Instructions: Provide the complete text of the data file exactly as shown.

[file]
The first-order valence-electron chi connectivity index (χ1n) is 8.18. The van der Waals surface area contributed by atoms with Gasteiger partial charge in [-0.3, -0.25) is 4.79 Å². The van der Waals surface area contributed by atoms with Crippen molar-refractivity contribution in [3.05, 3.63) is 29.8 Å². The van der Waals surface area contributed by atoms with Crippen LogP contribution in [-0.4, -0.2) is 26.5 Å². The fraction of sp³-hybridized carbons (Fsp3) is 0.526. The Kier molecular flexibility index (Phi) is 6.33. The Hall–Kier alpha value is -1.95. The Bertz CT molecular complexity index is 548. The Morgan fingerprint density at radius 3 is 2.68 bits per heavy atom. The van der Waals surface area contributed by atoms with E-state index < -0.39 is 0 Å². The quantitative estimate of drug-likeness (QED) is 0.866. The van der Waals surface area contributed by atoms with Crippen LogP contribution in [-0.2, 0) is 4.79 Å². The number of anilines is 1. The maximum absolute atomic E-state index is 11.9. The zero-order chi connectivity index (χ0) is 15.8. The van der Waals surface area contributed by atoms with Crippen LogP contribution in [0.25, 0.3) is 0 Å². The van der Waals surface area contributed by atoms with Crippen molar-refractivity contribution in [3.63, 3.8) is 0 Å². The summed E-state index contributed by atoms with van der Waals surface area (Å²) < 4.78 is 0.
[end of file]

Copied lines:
The first-order valence-electron chi connectivity index (χ1n) is 8.18. The van der Waals surface area contributed by atoms with Gasteiger partial charge in [-0.3, -0.25) is 4.79 Å². The van der Waals surface area contributed by atoms with Crippen molar-refractivity contribution in [3.05, 3.63) is 29.8 Å². The van der Waals surface area contributed by atoms with Crippen LogP contribution in [-0.4, -0.2) is 26.5 Å². The fraction of sp³-hybridized carbons (Fsp3) is 0.526. The Kier molecular flexibility index (Phi) is 6.33. The Hall–Kier alpha value is -1.95. The Bertz CT molecular complexity index is 548. The Morgan fingerprint density at radius 3 is 2.68 bits per heavy atom. The van der Waals surface area contributed by atoms with E-state index < -0.39 is 0 Å². The quantitative estimate of drug-likeness (QED) is 0.866. The van der Waals surface area contributed by atoms with Crippen LogP contribution in [-0.2, 0) is 4.79 Å². The number of anilines is 1. The maximum absolute atomic E-state index is 11.9. The zero-order chi connectivity index (χ0) is 15.8. The van der Waals surface area contributed by atoms with Crippen LogP contribution in [0.25, 0.3) is 0 Å². The van der Waals surface area contributed by atoms with Crippen molar-refractivity contribution in [3.63, 3.8) is 0 Å². The summed E-state index contributed by atoms with van der Waals surface area (Å²) < 4.78 is 0.